- Anti-bacterial, anti-fungal, anti-viral, and anti-inflammatory.
- Loaded with vitamins and minerals.
This can be used to make a soothing tea, or to season your food. It can't be Italian without basil.
6. Cinnamon Smells good and tastes even better, this spice is great in sweet or savory foods.
- Its most notable health benefit is that it can help to stabilize blood sugar in Type II diabetics. Just a teaspoon/day is all it takes to prevent--or reduce--those post-meal spikes in blood sugar.
- Anti-microbial properties make it a good fighter of infections.
When mixed with cloves and ginger, cinnamon makes an excellent tea that soothes your nerves and assists with upper respiratory congestion.
7. Chili peppers Give your food a kick and kick-start your metabolism, too. The capsaicin found in peppers increases your metabolism and that means you burn more calories.
- Possibly stimulates your brain to help you feel full faster.
- Reduces the risk of stomach ulcers.
- Helps keep your LDL's (bad cholesterol) lower.
8. Garlic No list of herbs and spices would be complete without our friend garlic. I don't think a day goes by that I don't use this spice. It just makes our savories taste better.
- Known as "poor man's penicillin" for a good reason--it is a potent anti-microbial.
- May protect against colon cancer.
- Prevents heart disease.
Use a little, use a lot--just use it!
9. Fennel Betcha didn't see that one coming. Yep, fennel. This bulb with its sweet, licorice, flavor is great eaten raw in a salad or roasted.
- Used as a digestive aide, so if you have gas or indigestion, give it whirl.
- Has strong anti-oxidant properties that help fight inflammation and cancer.
10. Cilantro One of my favorites. This pungent herb is essential in many of the world's cuisines, including Indian, Chinese, and Mexican.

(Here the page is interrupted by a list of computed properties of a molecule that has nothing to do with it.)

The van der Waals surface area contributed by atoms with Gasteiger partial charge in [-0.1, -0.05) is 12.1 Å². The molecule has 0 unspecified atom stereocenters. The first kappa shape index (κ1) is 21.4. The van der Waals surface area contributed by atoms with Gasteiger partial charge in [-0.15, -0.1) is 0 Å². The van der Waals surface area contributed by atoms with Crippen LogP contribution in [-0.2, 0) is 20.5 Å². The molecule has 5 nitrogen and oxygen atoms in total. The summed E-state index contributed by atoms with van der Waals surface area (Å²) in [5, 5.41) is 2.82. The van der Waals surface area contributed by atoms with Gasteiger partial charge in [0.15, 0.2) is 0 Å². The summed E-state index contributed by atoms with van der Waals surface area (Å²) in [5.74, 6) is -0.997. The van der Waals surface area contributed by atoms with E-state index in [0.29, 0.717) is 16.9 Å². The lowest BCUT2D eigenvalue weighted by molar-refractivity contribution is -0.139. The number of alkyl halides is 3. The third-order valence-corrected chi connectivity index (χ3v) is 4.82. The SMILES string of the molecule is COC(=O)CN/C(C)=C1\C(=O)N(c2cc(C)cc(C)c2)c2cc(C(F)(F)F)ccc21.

- Aides in the removal of toxins from our bodies, such as heavy metals.
- Filled with vitamins and minerals.
- Refreshes and revitalizes our bodies.
- Aids in digestion and even relieves gas or indigestion.
So, now that we've covered my top ten list of herbs and spices, I want to share with you some spice blends that I make and use when I just don't feel like grinding and blending fresh. Let's face it, we've all been there and sometimes it's just easier to use a mix. By making some different blends in advance and having them on hand, it will prevent us from being tempted to buy the pre-packaged ones in the supermarket that have things in them that we really don't want. You can adjust these recipes to suit your own tastes--adding or omitting ingredients as you see fit. Also, if you want to use salt in your blends I would recommend putting the salt in your coffee mill LAST--this way you clean your grinder and make the salt fine enough so that it doesn't all settle at the bottom of your jar.
Most of these recipes I got from The Spice House web site and have been using them for a long time. I've tweaked them to suit myself, but here they are in their original form. For more recipes like this or to buy top of the line spices, go here. When I lived in the States, I bought from them. Another good source is Barry Farm Foods. Finally, I also get a lot of recipes like this from The Mountain Rose Blog--she has great recipes.